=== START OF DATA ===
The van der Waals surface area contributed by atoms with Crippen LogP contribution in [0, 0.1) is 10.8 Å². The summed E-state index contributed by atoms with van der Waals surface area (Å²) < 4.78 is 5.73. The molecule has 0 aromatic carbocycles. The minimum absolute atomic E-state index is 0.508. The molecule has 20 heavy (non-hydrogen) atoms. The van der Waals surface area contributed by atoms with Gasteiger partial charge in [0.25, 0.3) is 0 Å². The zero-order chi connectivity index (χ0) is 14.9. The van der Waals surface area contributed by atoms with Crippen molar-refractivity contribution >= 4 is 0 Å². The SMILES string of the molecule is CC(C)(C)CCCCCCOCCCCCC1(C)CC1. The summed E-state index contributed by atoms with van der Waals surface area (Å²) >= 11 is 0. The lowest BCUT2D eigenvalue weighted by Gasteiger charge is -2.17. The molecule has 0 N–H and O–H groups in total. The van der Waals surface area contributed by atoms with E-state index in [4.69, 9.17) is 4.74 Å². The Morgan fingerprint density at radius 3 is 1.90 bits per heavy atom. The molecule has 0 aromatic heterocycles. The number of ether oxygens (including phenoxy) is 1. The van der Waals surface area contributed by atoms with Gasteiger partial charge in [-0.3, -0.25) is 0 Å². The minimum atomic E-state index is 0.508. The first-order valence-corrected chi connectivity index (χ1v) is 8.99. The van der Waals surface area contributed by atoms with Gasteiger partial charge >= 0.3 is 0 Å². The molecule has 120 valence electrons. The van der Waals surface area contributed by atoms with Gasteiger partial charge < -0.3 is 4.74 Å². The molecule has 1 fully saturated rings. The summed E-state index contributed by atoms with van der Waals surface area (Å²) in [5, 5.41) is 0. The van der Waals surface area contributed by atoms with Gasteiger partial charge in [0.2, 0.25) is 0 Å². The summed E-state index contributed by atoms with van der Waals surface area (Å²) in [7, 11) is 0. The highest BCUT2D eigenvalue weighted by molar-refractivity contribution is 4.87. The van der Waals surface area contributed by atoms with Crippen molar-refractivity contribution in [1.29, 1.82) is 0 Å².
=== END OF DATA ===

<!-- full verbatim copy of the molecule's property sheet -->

The van der Waals surface area contributed by atoms with Crippen LogP contribution in [0, 0.1) is 10.8 Å². The summed E-state index contributed by atoms with van der Waals surface area (Å²) < 4.78 is 5.73. The molecule has 0 aromatic carbocycles. The minimum absolute atomic E-state index is 0.508. The molecule has 20 heavy (non-hydrogen) atoms. The van der Waals surface area contributed by atoms with Gasteiger partial charge in [0.25, 0.3) is 0 Å². The zero-order chi connectivity index (χ0) is 14.9. The van der Waals surface area contributed by atoms with Crippen molar-refractivity contribution >= 4 is 0 Å². The SMILES string of the molecule is CC(C)(C)CCCCCCOCCCCCC1(C)CC1. The summed E-state index contributed by atoms with van der Waals surface area (Å²) >= 11 is 0. The lowest BCUT2D eigenvalue weighted by Gasteiger charge is -2.17. The molecule has 0 N–H and O–H groups in total. The van der Waals surface area contributed by atoms with E-state index in [4.69, 9.17) is 4.74 Å². The Morgan fingerprint density at radius 3 is 1.90 bits per heavy atom. The molecule has 0 aromatic heterocycles. The number of ether oxygens (including phenoxy) is 1. The van der Waals surface area contributed by atoms with Gasteiger partial charge in [-0.3, -0.25) is 0 Å². The minimum atomic E-state index is 0.508. The first-order valence-corrected chi connectivity index (χ1v) is 8.99. The van der Waals surface area contributed by atoms with Gasteiger partial charge >= 0.3 is 0 Å². The molecule has 120 valence electrons. The van der Waals surface area contributed by atoms with Gasteiger partial charge < -0.3 is 4.74 Å². The molecule has 1 fully saturated rings. The summed E-state index contributed by atoms with van der Waals surface area (Å²) in [5, 5.41) is 0. The van der Waals surface area contributed by atoms with Gasteiger partial charge in [0.2, 0.25) is 0 Å². The summed E-state index contributed by atoms with van der Waals surface area (Å²) in [7, 11) is 0. The highest BCUT2D eigenvalue weighted by molar-refractivity contribution is 4.87. The van der Waals surface area contributed by atoms with Crippen molar-refractivity contribution in [1.29, 1.82) is 0 Å².